After Stalingrad: The Red Army's Winter Offensive 1942-1943

After Stalingrad: The Red Army's Winter Offensive 1942-1943

by David M. Glantz
     
 

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In the wake of the Red Army's signal victory at Stalingrad, which began when its surprise counteroffensive encircled German Sixth Army in Stalingrad region in mid-November 1942 and ended when its forces liquidated beleaguered Sixth Army in early February 1943, the Soviet High Command (Stavka) expanded its counteroffensive into a full-fledged winter offensive which

Overview

In the wake of the Red Army's signal victory at Stalingrad, which began when its surprise counteroffensive encircled German Sixth Army in Stalingrad region in mid-November 1942 and ended when its forces liquidated beleaguered Sixth Army in early February 1943, the Soviet High Command (Stavka) expanded its counteroffensive into a full-fledged winter offensive which nearly collapsed German defenses in southern Russia. History has recorded the many dramatic triumphs the Red Army achieved during the initial phases of this winter offensive, culminating with its rapid advance deep into the Donbas and Khar'kov regions in February 1943. It has also described the subsequent feats of German Field Marshall Erich von Manstein, who, tasked by his Führer, Adolph Hitler, to restore German fortunes in southern Russia, skillfully orchestrated a counterstroke of his own that indeed restored stability to Germany's defenses in the East and paved the way for the climactic battle of Kursk in July 1943.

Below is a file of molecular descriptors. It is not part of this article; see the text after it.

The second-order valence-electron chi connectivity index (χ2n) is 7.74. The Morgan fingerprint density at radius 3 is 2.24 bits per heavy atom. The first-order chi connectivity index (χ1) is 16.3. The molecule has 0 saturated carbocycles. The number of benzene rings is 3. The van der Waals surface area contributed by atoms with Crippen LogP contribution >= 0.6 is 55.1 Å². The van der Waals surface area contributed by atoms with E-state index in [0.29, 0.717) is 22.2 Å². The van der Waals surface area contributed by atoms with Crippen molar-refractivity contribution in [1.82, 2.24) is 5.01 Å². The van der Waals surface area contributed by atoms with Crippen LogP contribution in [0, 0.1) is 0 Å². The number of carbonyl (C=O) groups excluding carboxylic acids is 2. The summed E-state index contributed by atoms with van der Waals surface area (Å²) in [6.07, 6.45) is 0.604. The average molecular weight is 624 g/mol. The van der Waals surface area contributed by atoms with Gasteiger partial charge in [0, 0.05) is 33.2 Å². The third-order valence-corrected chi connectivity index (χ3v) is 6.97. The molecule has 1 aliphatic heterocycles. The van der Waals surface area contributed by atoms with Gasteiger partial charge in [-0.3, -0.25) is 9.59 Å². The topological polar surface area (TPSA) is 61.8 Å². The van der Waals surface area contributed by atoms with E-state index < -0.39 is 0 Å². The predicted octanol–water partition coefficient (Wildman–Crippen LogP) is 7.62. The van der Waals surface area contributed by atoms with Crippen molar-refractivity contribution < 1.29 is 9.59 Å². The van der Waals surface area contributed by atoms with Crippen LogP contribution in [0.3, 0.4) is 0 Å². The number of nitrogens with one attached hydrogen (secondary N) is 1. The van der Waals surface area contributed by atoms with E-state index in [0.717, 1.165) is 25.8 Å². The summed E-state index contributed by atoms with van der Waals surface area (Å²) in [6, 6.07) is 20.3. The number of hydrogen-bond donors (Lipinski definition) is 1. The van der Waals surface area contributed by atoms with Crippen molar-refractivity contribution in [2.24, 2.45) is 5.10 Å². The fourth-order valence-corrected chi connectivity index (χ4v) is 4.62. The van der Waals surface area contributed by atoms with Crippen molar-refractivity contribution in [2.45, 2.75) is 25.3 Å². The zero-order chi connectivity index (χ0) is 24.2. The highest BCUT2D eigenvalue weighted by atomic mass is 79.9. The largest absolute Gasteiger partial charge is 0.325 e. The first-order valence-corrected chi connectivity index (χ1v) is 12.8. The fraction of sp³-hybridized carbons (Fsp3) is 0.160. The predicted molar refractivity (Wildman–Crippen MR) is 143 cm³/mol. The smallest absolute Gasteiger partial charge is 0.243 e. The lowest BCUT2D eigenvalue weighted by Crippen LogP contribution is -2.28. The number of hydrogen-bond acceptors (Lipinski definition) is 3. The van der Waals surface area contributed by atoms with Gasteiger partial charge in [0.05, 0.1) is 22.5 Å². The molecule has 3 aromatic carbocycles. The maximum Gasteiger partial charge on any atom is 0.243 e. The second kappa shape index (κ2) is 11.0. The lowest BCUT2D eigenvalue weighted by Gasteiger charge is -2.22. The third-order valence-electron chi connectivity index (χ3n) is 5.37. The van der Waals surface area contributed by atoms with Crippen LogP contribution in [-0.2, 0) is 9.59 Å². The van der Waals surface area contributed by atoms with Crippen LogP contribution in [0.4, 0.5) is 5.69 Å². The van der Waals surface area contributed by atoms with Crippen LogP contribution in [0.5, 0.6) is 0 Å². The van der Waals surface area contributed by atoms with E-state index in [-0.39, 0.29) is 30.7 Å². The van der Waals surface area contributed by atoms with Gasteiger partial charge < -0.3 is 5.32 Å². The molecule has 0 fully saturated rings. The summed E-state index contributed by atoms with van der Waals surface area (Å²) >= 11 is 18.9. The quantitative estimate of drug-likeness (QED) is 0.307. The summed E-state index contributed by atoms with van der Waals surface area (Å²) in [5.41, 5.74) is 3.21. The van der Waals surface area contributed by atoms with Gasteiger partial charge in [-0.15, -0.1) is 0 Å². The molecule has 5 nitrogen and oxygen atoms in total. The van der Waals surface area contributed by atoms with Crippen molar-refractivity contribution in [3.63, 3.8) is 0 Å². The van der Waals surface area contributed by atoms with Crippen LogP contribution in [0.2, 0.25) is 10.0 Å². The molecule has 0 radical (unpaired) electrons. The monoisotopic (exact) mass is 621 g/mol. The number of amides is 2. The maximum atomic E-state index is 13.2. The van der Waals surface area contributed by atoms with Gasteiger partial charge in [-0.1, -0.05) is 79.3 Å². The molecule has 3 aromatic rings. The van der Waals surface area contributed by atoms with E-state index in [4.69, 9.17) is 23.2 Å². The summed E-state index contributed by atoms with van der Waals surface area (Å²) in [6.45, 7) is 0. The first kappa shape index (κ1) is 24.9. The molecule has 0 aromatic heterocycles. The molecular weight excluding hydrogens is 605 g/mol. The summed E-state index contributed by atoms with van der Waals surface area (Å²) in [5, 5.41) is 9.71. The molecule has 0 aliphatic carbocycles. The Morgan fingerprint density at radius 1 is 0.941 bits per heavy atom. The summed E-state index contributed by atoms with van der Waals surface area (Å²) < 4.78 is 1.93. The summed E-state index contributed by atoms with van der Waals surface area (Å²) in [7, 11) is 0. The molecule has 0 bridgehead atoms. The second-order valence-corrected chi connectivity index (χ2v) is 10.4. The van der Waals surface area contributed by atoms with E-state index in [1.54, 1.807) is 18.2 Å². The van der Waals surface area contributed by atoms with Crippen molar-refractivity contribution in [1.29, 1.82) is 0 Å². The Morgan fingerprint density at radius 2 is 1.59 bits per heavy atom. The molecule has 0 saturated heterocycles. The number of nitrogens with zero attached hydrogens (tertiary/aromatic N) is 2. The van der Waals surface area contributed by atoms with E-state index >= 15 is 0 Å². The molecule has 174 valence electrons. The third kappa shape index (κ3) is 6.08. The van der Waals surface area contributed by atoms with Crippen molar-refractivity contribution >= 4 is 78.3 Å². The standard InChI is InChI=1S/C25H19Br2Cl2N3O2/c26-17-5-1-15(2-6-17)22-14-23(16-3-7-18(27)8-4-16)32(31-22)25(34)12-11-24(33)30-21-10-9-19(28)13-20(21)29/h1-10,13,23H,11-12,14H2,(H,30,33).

As is so often the case, however, history has misled its audience for several cogent reasons. On the one hand, the Soviet Union and its historians, anxious to conceal the ambitiousness of its offensive and, at the same time, preserve the reputations of the Red Army and its senior commanders, willfully avoided describing the offensive's true scope and the many failures and shortcomings the Red Army experienced during its conduct. On the other hand, German and other Western historians, frequently basing their accounts on inaccurate Soviet sources, focused only on the most dramatic aspects of the offensive, ignoring much of their adversary's actions and, not coincidentally, missing his intent.

This volume, and the series that provides it context, restores the lost and concealed to the historical record. Exploiting newly released Russian archival materials, it reveals the unbounded ambitions that shaped the Stavka's winter offensive and the full scope and scale of the Red Army's many offensive operations. For example, it reflects on recently rediscovered Operation Mars, Marshal Zhukov's companion-piece to the more famous Operation Uranus at Stalingrad. It then reexamines the Red Army's dramatic offensive into the Donbas and Khar'kov region during February, clearly demonstrating that this offensive was indeed conducted by three rather than two Red Army fronts. Likewise, it describes how the Stavka expanded the scale of its offensive in mid-February 1943 by ordering major strategic efforts, hitherto ignored, by multiple Red Army fronts along the Western (Orel-Smolensk) axis and, in Zhukov's forgotten operation Polar Star, along the Northwestern (Demiansk-Leningrad) axis as well.

Finally, by restoring the full scope of these failed or partially failed Red Army offensives to history, this volume also reassesses the impact of Manstein's dramatic counterstrokes in the Donbas and Khar'kov regions, concluding that their impact was equivalent to that of a full-fledged strategic counteroffensive.

This study includes over 100 operational maps to highlight key aspects of the offensives.

Product Details

ISBN-13:
9781907677052
Publisher:
Helion & Company, Limited
Publication date:
11/10/2011
Pages:
536
Sales rank:
935,415
Product dimensions:
5.70(w) x 9.00(h) x 1.60(d)

Meet the Author